- The Minister for Social Development presented the 2015-2019 Action Plan to Achieve Equal Opportunities for Women. Both government and civil society participated in the drafting.
- Following technical assistance in recent years, the new Ministry of Labour is strengthening its capacity. Panama has significantly improved its compliance with its reporting requirements under the labour conventions, but still meets some problems with its reporting obligations.
- Panama remains a leader in tackling drugs in the Central America region, and continued its support for counter-narcotics operations and investigations in 2014, while continuing to invest in its own capacity.
- Paraguay made progress in implementing human rights commitments in 2014-2015. Sustained action to ensure effective and systematic implementation remains necessary – including with regard to violence and discrimination against women, child labour, and investigations of killings of human rights defenders.
- Paraguay took measures in 2015 to strengthen consultation and inclusion of indigenous communities. Paraguay also adopted legislation on the return of traditional land to an indigenous community, with other restitutions ongoing. A coherent mechanism for dealing with indigenous land claims is lacking.
- A large number of children remain in labour in Paraguay. The authorities have implemented the Abrazo programme, aiming to eliminate the worst forms of child labour. Similarly, the Painac programme aims to reduce the number of street children.
- While Paraguay is taking action to tackle drug-related concerns, additional resources and institutional strengthening are needed. Corruption remains a concern, but the government has taken a series of measures to increase transparency and to fight corruption.
- Paraguay complies with the majority of its reporting obligations for the 27 conventions. A report on human rights and some reports on environment are, however, still outstanding.
- Peru is committed to fully implementing the principles and rights in the UN human rights conventions. Human rights are guaranteed by the constitution, and a National Strategy on Human Rights was approved in 2014. It will be crucial for such progress to be continued beyond 2016, which is the end of the current government's term, particularly on issues such as violence against women and LGBTI rights.
- The promotion of the rights of indigenous people is notable, and is a clear priority of the government. In 2013, the National Commission for the Fight against Discrimination was established, and in 2014, Peru sponsored the first UN World Conference on Indigenous Peoples.
- While Peru continues to be a major drug producing and drug trafficking country, the government has demonstrated an increasingly strong political will for the successful implementation of the National Anti-Drug Strategy 2012-2016.
- As part of its interest in joining the OECD, the Peruvian government is undergoing a Public Governance Review, focusing on transparency and the fight against corruption. The report and its recommendations are expected to be published in 2016.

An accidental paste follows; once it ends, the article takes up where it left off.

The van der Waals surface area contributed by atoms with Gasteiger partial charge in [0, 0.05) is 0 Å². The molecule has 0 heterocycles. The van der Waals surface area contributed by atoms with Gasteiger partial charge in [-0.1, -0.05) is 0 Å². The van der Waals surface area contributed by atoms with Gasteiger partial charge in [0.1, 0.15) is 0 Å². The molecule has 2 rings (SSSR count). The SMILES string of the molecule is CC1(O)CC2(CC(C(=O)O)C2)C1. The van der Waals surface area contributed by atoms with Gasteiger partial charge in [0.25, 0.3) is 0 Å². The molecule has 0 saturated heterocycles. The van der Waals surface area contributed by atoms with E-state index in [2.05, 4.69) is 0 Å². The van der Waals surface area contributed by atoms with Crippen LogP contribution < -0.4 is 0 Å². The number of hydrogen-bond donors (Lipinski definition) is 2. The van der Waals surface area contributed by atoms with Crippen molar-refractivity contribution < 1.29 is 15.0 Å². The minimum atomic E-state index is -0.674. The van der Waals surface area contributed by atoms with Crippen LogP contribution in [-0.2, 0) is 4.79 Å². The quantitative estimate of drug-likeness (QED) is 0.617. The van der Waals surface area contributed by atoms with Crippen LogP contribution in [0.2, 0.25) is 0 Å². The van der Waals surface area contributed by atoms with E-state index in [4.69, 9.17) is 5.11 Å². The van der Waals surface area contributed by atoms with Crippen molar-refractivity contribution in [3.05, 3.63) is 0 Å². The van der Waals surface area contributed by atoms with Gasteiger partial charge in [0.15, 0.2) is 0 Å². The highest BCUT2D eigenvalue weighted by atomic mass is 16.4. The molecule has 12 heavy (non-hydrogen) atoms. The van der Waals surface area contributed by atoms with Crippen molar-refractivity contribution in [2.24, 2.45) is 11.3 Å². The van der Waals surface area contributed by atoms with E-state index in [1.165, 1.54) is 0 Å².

Peru is broadly compliant with its reporting obligations for the 27 conventions although a few reports on environment are still outstanding.
- Human rights organisations recognise the intent of the current political leadership to protect human rights and bring abusers to justice, yet seek actual improvement on the ground. Most progress during this short reporting period has been on economic and social rights.
- In December 2014, the National Commission on Human Rights launched a national monitoring mechanism for extra-judicial killings (EJKs), standardising the criteria for defining EJKs. There has been a notable decrease in the number of EJKs and forced disappearances. The situations of journalists and indigenous people as well as the climate of impunity remain of concern. The National Commission faces difficulties in pursuing its activities due to insufficient resources and a lack of staff.
- The Philippines was ranked highly in the global gender equality index, particularly in the areas of education and health. Following Congress approval, President Aquino signed the Responsible Parenthood and Reproductive Health (RPRH) Law, providing wide access to family planning services. A legal challenge delayed the law's implementation, but the passage of the bill is a great accomplishment of the current administration.
- While challenges to the fundamental labour rights continue to arise in certain regions and certain industries, the Department of Labor and Employment (DOLE) has taken the GSP+ as an additional tool to help support some of its policies to strengthen labour rights. Notably, following labour rights issues in the tuna industry in General Santos, DOLE has been working on a joint department order to ‘harmonize laws and regulations in giving decent work to fishermen and ease doing business with the fishing industry.’
- The Philippines comply with the majority of their reporting obligations for the 27 conventions. A report on human rights and some reports on environment are, however, still outstanding.